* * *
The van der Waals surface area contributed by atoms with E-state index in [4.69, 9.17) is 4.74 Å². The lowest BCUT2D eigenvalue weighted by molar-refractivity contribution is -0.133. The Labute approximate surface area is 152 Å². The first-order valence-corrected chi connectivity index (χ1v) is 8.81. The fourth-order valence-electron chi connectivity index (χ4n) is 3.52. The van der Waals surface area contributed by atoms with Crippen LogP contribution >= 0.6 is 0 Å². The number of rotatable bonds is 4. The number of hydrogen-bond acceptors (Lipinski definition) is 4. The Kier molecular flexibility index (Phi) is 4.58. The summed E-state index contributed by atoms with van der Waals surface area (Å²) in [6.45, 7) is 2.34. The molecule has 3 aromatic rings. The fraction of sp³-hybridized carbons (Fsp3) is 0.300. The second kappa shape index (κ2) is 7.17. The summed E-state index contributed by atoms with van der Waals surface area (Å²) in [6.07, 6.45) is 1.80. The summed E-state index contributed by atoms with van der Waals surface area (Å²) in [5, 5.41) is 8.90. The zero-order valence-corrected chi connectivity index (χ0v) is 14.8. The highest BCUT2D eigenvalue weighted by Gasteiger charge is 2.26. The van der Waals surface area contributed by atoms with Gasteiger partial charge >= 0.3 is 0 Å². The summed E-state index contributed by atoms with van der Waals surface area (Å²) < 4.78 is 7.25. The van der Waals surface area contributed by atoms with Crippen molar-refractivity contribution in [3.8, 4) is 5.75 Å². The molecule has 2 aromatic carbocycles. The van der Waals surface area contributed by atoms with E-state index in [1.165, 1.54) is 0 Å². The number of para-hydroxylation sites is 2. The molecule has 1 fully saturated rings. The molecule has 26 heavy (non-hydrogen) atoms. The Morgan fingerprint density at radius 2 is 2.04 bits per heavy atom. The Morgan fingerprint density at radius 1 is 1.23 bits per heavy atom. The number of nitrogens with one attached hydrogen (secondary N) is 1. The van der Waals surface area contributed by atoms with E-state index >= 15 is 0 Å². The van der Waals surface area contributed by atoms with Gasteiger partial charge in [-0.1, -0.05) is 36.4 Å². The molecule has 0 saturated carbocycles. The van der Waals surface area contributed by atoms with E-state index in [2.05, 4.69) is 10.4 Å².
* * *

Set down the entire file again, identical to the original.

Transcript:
The van der Waals surface area contributed by atoms with E-state index in [4.69, 9.17) is 4.74 Å². The lowest BCUT2D eigenvalue weighted by molar-refractivity contribution is -0.133. The Labute approximate surface area is 152 Å². The first-order valence-corrected chi connectivity index (χ1v) is 8.81. The fourth-order valence-electron chi connectivity index (χ4n) is 3.52. The van der Waals surface area contributed by atoms with Crippen LogP contribution >= 0.6 is 0 Å². The number of rotatable bonds is 4. The number of hydrogen-bond acceptors (Lipinski definition) is 4. The Kier molecular flexibility index (Phi) is 4.58. The summed E-state index contributed by atoms with van der Waals surface area (Å²) in [6.45, 7) is 2.34. The molecule has 3 aromatic rings. The fraction of sp³-hybridized carbons (Fsp3) is 0.300. The second kappa shape index (κ2) is 7.17. The summed E-state index contributed by atoms with van der Waals surface area (Å²) in [6.07, 6.45) is 1.80. The summed E-state index contributed by atoms with van der Waals surface area (Å²) in [5, 5.41) is 8.90. The zero-order valence-corrected chi connectivity index (χ0v) is 14.8. The highest BCUT2D eigenvalue weighted by Gasteiger charge is 2.26. The van der Waals surface area contributed by atoms with Gasteiger partial charge >= 0.3 is 0 Å². The summed E-state index contributed by atoms with van der Waals surface area (Å²) < 4.78 is 7.25. The van der Waals surface area contributed by atoms with Crippen molar-refractivity contribution in [3.8, 4) is 5.75 Å². The molecule has 2 aromatic carbocycles. The van der Waals surface area contributed by atoms with E-state index in [1.165, 1.54) is 0 Å². The number of para-hydroxylation sites is 2. The molecule has 1 fully saturated rings. The molecule has 26 heavy (non-hydrogen) atoms. The Morgan fingerprint density at radius 2 is 2.04 bits per heavy atom. The Morgan fingerprint density at radius 1 is 1.23 bits per heavy atom. The number of nitrogens with one attached hydrogen (secondary N) is 1. The van der Waals surface area contributed by atoms with E-state index >= 15 is 0 Å². The van der Waals surface area contributed by atoms with Gasteiger partial charge in [-0.1, -0.05) is 36.4 Å². The molecule has 0 saturated carbocycles. The van der Waals surface area contributed by atoms with E-state index in [2.05, 4.69) is 10.4 Å².